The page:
LONDON — The BBC’s worst fears were confirmed Thursday as the British government announced the pubcaster’s level of funding for the next six years.
The corporation’s director general, Mark Thompson, said the deal was “a real disappointment” as media minister Tessa Jowell outlined increases to the current £131.50 ($258) fee payable by all U.K. homes that watch TV.
The fee will increase by 3% over each of the next two years, followed by three increases of 2%, with an increase of between 0% to 2% in the final year of the settlement.
This arrangement, reluctantly agreed to by Jowell under pressure from British finance minister Gordon Brown, breaks the historic link between license fee hikes and increases in the U.K. inflation rate.
To rub salt into the wounds of a BBC that will now have to work out how best to economize, the government has decided to limit the pubcaster’s borrowing to £230 million ($452 million), thought to be almost half of what the BBC said it needed.
And in another blow to the corpration, Jowell revealed that she was “keeping open” the idea of the BBC handing over £14 million ($27.5 million) of the license fee to Channel 4, the state-owned rival pubcaster that claims it is facing a funding crisis.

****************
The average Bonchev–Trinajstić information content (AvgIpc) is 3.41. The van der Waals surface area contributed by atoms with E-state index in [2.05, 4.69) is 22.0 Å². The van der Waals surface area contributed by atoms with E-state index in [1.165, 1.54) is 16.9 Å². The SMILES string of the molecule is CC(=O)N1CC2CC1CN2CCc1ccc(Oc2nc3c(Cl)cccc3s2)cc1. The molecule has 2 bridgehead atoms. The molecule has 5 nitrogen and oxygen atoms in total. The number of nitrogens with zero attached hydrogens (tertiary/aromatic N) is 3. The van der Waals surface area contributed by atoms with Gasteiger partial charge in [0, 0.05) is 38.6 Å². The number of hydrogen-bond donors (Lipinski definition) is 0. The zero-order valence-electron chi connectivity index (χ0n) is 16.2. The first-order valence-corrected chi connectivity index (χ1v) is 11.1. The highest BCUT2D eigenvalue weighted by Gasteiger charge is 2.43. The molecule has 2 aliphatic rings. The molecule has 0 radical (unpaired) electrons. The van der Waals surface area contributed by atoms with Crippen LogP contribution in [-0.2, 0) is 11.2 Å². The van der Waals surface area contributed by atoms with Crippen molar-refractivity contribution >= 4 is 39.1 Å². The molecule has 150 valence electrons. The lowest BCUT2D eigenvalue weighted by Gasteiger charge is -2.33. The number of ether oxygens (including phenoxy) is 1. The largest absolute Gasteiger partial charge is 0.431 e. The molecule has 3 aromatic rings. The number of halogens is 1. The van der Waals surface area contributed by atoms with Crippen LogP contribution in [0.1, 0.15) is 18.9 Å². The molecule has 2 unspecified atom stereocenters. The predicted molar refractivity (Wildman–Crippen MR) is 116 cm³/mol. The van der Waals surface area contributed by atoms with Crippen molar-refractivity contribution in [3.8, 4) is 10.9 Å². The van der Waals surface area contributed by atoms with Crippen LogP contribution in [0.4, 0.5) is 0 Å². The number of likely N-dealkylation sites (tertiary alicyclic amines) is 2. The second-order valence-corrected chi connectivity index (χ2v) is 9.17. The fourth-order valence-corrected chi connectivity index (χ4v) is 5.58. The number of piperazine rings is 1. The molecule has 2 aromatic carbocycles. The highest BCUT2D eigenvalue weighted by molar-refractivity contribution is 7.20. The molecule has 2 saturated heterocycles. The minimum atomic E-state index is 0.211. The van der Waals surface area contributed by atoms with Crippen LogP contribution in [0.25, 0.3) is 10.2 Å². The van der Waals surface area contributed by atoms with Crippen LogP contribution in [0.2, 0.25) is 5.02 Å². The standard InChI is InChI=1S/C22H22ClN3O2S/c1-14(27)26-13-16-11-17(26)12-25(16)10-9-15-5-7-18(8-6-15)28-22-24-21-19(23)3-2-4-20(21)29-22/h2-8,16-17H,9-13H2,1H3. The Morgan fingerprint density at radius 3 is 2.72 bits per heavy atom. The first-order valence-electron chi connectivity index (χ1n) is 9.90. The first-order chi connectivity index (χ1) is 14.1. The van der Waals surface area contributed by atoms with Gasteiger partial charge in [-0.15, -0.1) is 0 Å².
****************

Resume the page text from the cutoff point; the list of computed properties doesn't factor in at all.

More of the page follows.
Moreover, the government announced last year that £600 million ($1.18 billion) of license fee income will be “ringfenced” to help pay for the cost of digital switchover, due to be completed by 2012.
Speaking at a Media Summit in London before Jowell’s announcement, Thompson welcomed the “financial security” the deal represents, but said it would leave the pubcaster with a funding gap of around £2 billion ($3.9 billion).
He said: “After seven years of funding that has grown in real terms, we now face not just a tight settlement but daunting investment challenges in distribution, infrastructure and technology that risk diverting money away from content creation.”